Lombard trustees voted Thursday night to approve a new land-use designation that allows development on up to 25 percent of the Ken-Loch Golf Links site but calls for the site to remain primarily open space, preferably as a golf course.
The village's comprehensive plan will be updated to reflect the new designation, which says any possible development should complement the golf course or open space use on the 31-acre site.
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The vote concluded more than a year of discussions by the plan commission and village board about the property in an unincorporated area near the southwest side of town.
Previously reserved as open space in Lombard planning documents, Ken-Loch Golf Links now will be coded as primarily open space with an option of developing up to 25 percent of the land into something that facilitates preservation of the property, such as a clubhouse or banquet hall and parking lot, said Bill Heniff, community development director.
"That (development) is a catalyst that will be serving as the tool to preserve the remainder of the property as open space," Heniff said earlier this year.
The change to the land-use designation passed 5-1, with trustees who voted in favor of the amendment saying they support preservation of a golf course or another recreational use at the site on Finley Road north of 22nd Street.
"Our main goal is still to keep it as a golf course," Trustee Reid Foltyniewicz said. "(Housing) development shouldn't even be in the picture."
Nearby homeowners have been speaking against a proposed apartment and townhouse development for the past year, citing concerns about flooding, traffic and strain on village services. Four such residents spoke Thursday before the board voted.
"I'm certainly in favor of open space," said Trustee Dan Whittington, who joined Foltyniewicz and trustees Bill Ware, Mike Fugiel and Laura Fitzpatrick in voting for the new land-use designation. "I would never vote for high-density development."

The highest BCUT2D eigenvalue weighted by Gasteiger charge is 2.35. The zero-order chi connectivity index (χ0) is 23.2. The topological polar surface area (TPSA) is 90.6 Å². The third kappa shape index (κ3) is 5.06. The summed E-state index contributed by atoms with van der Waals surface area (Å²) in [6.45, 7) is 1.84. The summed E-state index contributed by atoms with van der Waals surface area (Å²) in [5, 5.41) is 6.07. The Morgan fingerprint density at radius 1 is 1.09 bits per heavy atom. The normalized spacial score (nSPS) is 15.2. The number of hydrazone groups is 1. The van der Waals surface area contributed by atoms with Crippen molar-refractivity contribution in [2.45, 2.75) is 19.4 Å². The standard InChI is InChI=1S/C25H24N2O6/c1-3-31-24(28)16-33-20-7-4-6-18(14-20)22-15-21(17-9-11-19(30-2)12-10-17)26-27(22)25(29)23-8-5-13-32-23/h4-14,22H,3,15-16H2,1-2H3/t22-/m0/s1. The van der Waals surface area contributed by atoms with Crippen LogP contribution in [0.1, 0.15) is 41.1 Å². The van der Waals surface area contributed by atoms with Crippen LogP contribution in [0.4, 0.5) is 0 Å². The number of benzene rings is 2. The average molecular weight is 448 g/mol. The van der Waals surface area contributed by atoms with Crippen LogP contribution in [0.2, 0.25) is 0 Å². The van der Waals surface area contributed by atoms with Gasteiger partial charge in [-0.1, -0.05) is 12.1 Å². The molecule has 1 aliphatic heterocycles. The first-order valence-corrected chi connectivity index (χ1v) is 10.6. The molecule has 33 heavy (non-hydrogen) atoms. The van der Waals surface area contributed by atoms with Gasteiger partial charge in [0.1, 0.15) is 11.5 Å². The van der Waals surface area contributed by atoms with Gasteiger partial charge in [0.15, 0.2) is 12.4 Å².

Trustee Peter Breen cast the one dissenting vote, saying it is premature to set a new land-use policy without a plan the community finds acceptable.
Ken-Loch owners Rich and Linda Kensinger would like to sell the property, but Breen said the apartment and townhouse development proposed by prospective buyer Donven Homes is not acceptable to residents. A tax increase likely would be required for a public entity such as the Lombard Park District to buy the land, officials have said.
"I'd rather we find a proposal that gives us flood relief and is acceptable to local residents and then adopt that," Breen said.
The amended comprehensive plan -- suggesting Ken-Loch remain a golf course with up to 25 percent of the site available for complementary development -- will guide anyone who may want to annex the land into the village in the future, Heniff said.
If an annexation proposal comes forward, trustees can analyze whether it fits with the new land-use designation before approving or denying it.